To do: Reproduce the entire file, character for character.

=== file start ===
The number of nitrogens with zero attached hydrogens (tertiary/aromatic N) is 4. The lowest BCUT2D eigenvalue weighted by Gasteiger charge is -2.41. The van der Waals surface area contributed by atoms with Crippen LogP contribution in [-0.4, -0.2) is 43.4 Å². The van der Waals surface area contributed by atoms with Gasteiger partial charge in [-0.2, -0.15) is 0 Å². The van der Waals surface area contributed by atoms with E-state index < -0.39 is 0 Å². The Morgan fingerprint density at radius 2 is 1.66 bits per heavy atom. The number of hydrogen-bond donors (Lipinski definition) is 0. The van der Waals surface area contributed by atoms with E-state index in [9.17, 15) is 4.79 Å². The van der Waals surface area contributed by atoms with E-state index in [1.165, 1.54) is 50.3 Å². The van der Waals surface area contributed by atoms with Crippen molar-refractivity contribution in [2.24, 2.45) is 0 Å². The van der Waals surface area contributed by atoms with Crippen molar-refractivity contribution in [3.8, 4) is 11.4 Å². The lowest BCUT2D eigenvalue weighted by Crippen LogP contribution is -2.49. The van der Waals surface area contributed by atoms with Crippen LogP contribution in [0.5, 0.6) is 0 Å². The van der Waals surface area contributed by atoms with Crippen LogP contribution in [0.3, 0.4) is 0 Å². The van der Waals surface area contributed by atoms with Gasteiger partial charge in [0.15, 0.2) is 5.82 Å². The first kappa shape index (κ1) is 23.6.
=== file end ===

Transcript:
The number of nitrogens with zero attached hydrogens (tertiary/aromatic N) is 4. The lowest BCUT2D eigenvalue weighted by Gasteiger charge is -2.41. The van der Waals surface area contributed by atoms with Crippen LogP contribution in [-0.4, -0.2) is 43.4 Å². The van der Waals surface area contributed by atoms with Gasteiger partial charge in [-0.2, -0.15) is 0 Å². The van der Waals surface area contributed by atoms with E-state index < -0.39 is 0 Å². The Morgan fingerprint density at radius 2 is 1.66 bits per heavy atom. The number of hydrogen-bond donors (Lipinski definition) is 0. The van der Waals surface area contributed by atoms with E-state index in [9.17, 15) is 4.79 Å². The van der Waals surface area contributed by atoms with E-state index in [1.165, 1.54) is 50.3 Å². The van der Waals surface area contributed by atoms with Crippen molar-refractivity contribution in [2.24, 2.45) is 0 Å². The van der Waals surface area contributed by atoms with Crippen molar-refractivity contribution in [3.8, 4) is 11.4 Å². The lowest BCUT2D eigenvalue weighted by Crippen LogP contribution is -2.49. The van der Waals surface area contributed by atoms with Crippen LogP contribution in [0.5, 0.6) is 0 Å². The van der Waals surface area contributed by atoms with Crippen LogP contribution in [0.3, 0.4) is 0 Å². The van der Waals surface area contributed by atoms with Gasteiger partial charge in [0.15, 0.2) is 5.82 Å². The first kappa shape index (κ1) is 23.6.